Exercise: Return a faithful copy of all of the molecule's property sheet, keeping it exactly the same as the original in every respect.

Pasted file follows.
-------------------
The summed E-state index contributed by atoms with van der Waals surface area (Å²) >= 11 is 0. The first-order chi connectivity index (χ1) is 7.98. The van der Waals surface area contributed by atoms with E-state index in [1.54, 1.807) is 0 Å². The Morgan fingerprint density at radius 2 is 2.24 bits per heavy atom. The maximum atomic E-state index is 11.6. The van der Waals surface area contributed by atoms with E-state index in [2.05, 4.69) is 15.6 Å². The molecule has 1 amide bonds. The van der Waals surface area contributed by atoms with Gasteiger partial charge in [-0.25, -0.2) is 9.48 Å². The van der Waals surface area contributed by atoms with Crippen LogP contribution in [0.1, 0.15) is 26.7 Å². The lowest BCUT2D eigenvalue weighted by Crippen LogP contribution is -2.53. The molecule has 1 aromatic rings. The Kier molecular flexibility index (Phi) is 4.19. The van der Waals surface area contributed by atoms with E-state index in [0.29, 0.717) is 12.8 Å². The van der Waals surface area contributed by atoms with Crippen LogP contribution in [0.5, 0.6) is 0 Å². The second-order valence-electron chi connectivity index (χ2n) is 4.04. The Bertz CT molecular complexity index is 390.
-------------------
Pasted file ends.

The summed E-state index contributed by atoms with van der Waals surface area (Å²) >= 11 is 0. The first-order chi connectivity index (χ1) is 7.98. The van der Waals surface area contributed by atoms with E-state index in [1.54, 1.807) is 0 Å². The Morgan fingerprint density at radius 2 is 2.24 bits per heavy atom. The maximum atomic E-state index is 11.6. The van der Waals surface area contributed by atoms with E-state index in [2.05, 4.69) is 15.6 Å². The molecule has 1 amide bonds. The van der Waals surface area contributed by atoms with Gasteiger partial charge in [-0.25, -0.2) is 9.48 Å². The van der Waals surface area contributed by atoms with Crippen LogP contribution in [0.1, 0.15) is 26.7 Å². The lowest BCUT2D eigenvalue weighted by Crippen LogP contribution is -2.53. The molecule has 1 aromatic rings. The Kier molecular flexibility index (Phi) is 4.19. The van der Waals surface area contributed by atoms with E-state index in [0.29, 0.717) is 12.8 Å². The van der Waals surface area contributed by atoms with Crippen LogP contribution in [0.5, 0.6) is 0 Å². The second-order valence-electron chi connectivity index (χ2n) is 4.04. The Bertz CT molecular complexity index is 390.